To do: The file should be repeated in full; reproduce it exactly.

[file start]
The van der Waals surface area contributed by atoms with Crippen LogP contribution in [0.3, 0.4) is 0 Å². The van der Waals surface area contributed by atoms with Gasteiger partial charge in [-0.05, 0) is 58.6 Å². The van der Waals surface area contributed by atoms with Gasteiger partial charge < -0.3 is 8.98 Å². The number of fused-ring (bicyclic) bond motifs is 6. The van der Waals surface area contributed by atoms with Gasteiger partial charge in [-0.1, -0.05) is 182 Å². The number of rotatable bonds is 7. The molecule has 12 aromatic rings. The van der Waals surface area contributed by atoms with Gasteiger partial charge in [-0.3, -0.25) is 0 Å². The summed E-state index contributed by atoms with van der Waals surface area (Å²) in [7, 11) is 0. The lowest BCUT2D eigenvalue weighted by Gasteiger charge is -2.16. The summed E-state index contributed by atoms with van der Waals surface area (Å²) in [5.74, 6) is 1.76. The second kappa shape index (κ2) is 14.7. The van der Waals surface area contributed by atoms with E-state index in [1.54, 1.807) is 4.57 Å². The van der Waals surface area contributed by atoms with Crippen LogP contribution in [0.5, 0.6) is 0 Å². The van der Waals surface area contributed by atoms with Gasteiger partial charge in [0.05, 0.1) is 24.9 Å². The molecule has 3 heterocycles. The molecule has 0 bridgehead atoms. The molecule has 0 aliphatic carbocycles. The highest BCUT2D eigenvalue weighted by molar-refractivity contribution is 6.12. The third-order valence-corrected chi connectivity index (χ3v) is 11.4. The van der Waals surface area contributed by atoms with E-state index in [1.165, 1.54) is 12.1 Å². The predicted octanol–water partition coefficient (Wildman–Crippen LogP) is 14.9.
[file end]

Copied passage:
The van der Waals surface area contributed by atoms with Crippen LogP contribution in [0.3, 0.4) is 0 Å². The van der Waals surface area contributed by atoms with Gasteiger partial charge in [-0.05, 0) is 58.6 Å². The van der Waals surface area contributed by atoms with Gasteiger partial charge < -0.3 is 8.98 Å². The number of fused-ring (bicyclic) bond motifs is 6. The van der Waals surface area contributed by atoms with Gasteiger partial charge in [-0.1, -0.05) is 182 Å². The number of rotatable bonds is 7. The molecule has 12 aromatic rings. The van der Waals surface area contributed by atoms with Gasteiger partial charge in [-0.3, -0.25) is 0 Å². The summed E-state index contributed by atoms with van der Waals surface area (Å²) in [7, 11) is 0. The lowest BCUT2D eigenvalue weighted by Gasteiger charge is -2.16. The summed E-state index contributed by atoms with van der Waals surface area (Å²) in [5.74, 6) is 1.76. The second kappa shape index (κ2) is 14.7. The van der Waals surface area contributed by atoms with E-state index in [1.54, 1.807) is 4.57 Å². The van der Waals surface area contributed by atoms with Crippen LogP contribution in [0.5, 0.6) is 0 Å². The van der Waals surface area contributed by atoms with Gasteiger partial charge in [0.05, 0.1) is 24.9 Å². The molecule has 3 heterocycles. The molecule has 0 bridgehead atoms. The molecule has 0 aliphatic carbocycles. The highest BCUT2D eigenvalue weighted by molar-refractivity contribution is 6.12. The third-order valence-corrected chi connectivity index (χ3v) is 11.4. The van der Waals surface area contributed by atoms with E-state index in [1.165, 1.54) is 12.1 Å². The predicted octanol–water partition coefficient (Wildman–Crippen LogP) is 14.9.